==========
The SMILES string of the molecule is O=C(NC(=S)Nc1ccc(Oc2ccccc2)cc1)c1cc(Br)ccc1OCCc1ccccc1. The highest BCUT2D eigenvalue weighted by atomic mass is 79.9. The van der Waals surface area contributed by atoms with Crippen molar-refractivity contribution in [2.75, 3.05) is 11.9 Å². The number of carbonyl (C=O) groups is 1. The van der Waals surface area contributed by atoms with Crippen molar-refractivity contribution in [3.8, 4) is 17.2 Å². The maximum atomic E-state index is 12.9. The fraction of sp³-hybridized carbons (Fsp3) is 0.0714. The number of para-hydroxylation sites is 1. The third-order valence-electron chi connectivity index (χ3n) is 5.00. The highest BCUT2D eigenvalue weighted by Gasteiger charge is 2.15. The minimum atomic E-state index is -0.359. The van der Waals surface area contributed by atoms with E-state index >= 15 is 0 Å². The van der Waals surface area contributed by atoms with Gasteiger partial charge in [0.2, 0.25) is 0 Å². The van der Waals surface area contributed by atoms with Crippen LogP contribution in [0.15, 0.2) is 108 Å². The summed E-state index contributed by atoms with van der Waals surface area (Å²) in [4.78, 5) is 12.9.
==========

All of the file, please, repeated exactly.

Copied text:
The SMILES string of the molecule is O=C(NC(=S)Nc1ccc(Oc2ccccc2)cc1)c1cc(Br)ccc1OCCc1ccccc1. The highest BCUT2D eigenvalue weighted by atomic mass is 79.9. The van der Waals surface area contributed by atoms with Crippen molar-refractivity contribution in [2.75, 3.05) is 11.9 Å². The number of carbonyl (C=O) groups is 1. The van der Waals surface area contributed by atoms with Crippen molar-refractivity contribution in [3.8, 4) is 17.2 Å². The maximum atomic E-state index is 12.9. The fraction of sp³-hybridized carbons (Fsp3) is 0.0714. The number of para-hydroxylation sites is 1. The third-order valence-electron chi connectivity index (χ3n) is 5.00. The highest BCUT2D eigenvalue weighted by Gasteiger charge is 2.15. The minimum atomic E-state index is -0.359. The van der Waals surface area contributed by atoms with E-state index >= 15 is 0 Å². The van der Waals surface area contributed by atoms with Gasteiger partial charge in [0.2, 0.25) is 0 Å². The van der Waals surface area contributed by atoms with Crippen LogP contribution in [0.15, 0.2) is 108 Å². The summed E-state index contributed by atoms with van der Waals surface area (Å²) in [4.78, 5) is 12.9.